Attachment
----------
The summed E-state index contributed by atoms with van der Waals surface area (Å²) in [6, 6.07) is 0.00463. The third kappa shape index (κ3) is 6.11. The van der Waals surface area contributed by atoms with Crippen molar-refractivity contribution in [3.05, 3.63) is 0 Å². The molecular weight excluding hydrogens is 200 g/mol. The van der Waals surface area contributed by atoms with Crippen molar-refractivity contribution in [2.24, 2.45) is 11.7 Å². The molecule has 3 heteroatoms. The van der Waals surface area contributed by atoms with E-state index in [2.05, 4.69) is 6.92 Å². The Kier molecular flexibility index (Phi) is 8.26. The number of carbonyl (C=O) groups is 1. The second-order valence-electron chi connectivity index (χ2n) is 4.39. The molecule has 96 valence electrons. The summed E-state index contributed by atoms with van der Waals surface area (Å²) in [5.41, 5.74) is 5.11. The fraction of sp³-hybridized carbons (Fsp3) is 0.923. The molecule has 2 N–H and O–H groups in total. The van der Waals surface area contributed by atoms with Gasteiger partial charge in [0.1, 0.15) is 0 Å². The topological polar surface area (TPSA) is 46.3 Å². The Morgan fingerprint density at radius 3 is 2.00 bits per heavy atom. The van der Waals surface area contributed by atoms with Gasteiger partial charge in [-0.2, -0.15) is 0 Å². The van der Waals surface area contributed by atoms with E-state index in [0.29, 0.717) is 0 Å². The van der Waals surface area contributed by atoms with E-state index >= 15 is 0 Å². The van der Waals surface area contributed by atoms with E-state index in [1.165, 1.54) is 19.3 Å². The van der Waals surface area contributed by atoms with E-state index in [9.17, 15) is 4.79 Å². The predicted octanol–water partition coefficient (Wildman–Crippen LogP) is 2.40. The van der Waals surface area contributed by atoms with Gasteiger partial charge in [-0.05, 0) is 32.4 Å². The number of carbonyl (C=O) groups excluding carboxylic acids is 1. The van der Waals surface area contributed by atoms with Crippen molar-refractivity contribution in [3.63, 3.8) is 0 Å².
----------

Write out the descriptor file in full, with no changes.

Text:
The summed E-state index contributed by atoms with van der Waals surface area (Å²) in [6, 6.07) is 0.00463. The third kappa shape index (κ3) is 6.11. The van der Waals surface area contributed by atoms with Crippen molar-refractivity contribution in [3.05, 3.63) is 0 Å². The molecular weight excluding hydrogens is 200 g/mol. The van der Waals surface area contributed by atoms with Crippen molar-refractivity contribution in [2.24, 2.45) is 11.7 Å². The molecule has 3 heteroatoms. The van der Waals surface area contributed by atoms with E-state index in [2.05, 4.69) is 6.92 Å². The Kier molecular flexibility index (Phi) is 8.26. The number of carbonyl (C=O) groups is 1. The second-order valence-electron chi connectivity index (χ2n) is 4.39. The molecule has 96 valence electrons. The summed E-state index contributed by atoms with van der Waals surface area (Å²) in [5.41, 5.74) is 5.11. The fraction of sp³-hybridized carbons (Fsp3) is 0.923. The molecule has 2 N–H and O–H groups in total. The van der Waals surface area contributed by atoms with Gasteiger partial charge in [0.1, 0.15) is 0 Å². The topological polar surface area (TPSA) is 46.3 Å². The Morgan fingerprint density at radius 3 is 2.00 bits per heavy atom. The van der Waals surface area contributed by atoms with Gasteiger partial charge in [-0.2, -0.15) is 0 Å². The van der Waals surface area contributed by atoms with E-state index in [0.29, 0.717) is 0 Å². The van der Waals surface area contributed by atoms with E-state index >= 15 is 0 Å². The van der Waals surface area contributed by atoms with E-state index in [1.165, 1.54) is 19.3 Å². The van der Waals surface area contributed by atoms with E-state index in [9.17, 15) is 4.79 Å². The predicted octanol–water partition coefficient (Wildman–Crippen LogP) is 2.40. The van der Waals surface area contributed by atoms with Gasteiger partial charge in [-0.05, 0) is 32.4 Å². The number of carbonyl (C=O) groups excluding carboxylic acids is 1. The van der Waals surface area contributed by atoms with Crippen molar-refractivity contribution in [3.63, 3.8) is 0 Å².